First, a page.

• 15. e.g. Free Will and Locus of Control   Locus of control : Attribution of outcomes to internal versus external causes Free will : Belief in freedom from both internal and external determinants   E.g. urges and needs perceived as internal locus of control but as inhibiting free will Relationship :     r = .17 (Waldman et al., 1983) r = .03ns (Stroessner & Green, 1990) r = ns to .33 (Rakos et al . 2008) r = .22 (pretest) 16
    • 16. Freedom <-> Choices / Decisions     Construal : "I chose, therefore I'm free" Motivation : “If I’m not free – why bother?” Perceived ability : “If I’m not free – I can’t really choose and make decisions!” Outcomes : Poor decision-making / Performance 17
    • 17. Freedom <-> Accountability   Construal : “If we're not free – how to hold people accountable for negative actions? Therefore... we must be free” Outcomes : “If I’m not free – it’s not my fault, I am not to blame for my actions” 18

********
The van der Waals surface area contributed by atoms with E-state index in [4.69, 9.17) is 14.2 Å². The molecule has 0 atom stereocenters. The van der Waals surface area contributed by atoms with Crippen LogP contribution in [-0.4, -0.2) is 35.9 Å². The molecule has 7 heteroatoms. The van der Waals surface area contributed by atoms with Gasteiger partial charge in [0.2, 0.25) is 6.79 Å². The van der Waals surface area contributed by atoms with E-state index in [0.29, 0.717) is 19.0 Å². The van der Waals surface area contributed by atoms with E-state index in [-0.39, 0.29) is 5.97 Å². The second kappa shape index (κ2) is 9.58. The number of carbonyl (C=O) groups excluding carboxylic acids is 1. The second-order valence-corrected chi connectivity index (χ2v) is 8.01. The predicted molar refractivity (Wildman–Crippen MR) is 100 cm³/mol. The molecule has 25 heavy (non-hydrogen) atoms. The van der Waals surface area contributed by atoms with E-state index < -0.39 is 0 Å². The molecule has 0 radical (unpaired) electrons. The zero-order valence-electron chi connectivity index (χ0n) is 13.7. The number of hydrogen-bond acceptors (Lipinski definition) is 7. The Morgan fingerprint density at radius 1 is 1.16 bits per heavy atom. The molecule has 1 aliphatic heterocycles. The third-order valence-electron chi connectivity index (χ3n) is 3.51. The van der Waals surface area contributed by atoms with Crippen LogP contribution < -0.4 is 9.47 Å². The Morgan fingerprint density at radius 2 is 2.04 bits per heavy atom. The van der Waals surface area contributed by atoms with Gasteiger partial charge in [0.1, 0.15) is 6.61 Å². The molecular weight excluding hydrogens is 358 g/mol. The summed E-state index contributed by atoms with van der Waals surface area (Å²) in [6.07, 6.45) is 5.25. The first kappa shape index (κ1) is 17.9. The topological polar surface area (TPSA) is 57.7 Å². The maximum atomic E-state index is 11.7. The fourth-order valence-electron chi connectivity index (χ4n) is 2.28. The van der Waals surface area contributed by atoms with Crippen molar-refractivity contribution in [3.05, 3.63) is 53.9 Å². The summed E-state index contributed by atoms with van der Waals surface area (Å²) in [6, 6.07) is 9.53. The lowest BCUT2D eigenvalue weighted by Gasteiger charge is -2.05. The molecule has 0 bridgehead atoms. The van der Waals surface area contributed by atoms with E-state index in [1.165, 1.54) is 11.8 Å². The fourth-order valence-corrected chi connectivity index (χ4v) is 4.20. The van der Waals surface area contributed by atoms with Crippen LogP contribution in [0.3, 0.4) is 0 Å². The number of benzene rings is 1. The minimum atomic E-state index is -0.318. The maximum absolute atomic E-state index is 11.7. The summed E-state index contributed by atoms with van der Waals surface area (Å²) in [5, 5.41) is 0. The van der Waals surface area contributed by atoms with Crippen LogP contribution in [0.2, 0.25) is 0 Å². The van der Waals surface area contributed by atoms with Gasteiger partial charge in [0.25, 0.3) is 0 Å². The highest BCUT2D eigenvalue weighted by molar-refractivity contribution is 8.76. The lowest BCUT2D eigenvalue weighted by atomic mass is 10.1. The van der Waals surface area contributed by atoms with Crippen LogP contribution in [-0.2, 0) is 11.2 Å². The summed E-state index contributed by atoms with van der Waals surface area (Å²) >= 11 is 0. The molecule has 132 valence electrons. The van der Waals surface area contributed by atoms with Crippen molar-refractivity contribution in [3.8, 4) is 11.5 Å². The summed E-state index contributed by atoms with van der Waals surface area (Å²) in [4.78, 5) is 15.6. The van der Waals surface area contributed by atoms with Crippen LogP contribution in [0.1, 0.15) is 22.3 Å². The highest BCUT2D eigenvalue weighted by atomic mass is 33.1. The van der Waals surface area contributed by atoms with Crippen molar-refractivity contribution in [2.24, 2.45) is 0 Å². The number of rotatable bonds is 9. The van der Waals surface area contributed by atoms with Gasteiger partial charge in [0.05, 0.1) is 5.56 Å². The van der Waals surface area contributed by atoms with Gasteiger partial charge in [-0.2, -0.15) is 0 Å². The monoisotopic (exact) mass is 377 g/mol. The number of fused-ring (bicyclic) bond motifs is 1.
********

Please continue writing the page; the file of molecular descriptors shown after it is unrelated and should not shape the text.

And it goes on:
• 18. Findings regarding Belief in Free Will  Less cheating, stealing (Vohs & Schooler, 2008, PsycSci)  Less aggression, more helping (Baumeister, Accountability Masicampo, & DeWall, 2009, PSPB)  More moral learning from own misdeeds (Stillman & Baumeister, 2010, JESP)  Less passive / lower conformity (Alquist, Ainsworth, Baumeister, 2012, JESP)  Higher motivation to succeed (Stillman et al. 2010, SPPS) Choices / Decisions 19
    • 19. Research Questions  Construal of BFW –   How are the concepts of choice and accountability related to and affect the belief in free will? Consequences of BFW –  What are the behavioral implications of the belief in free will in predicting outcomes and performance? 20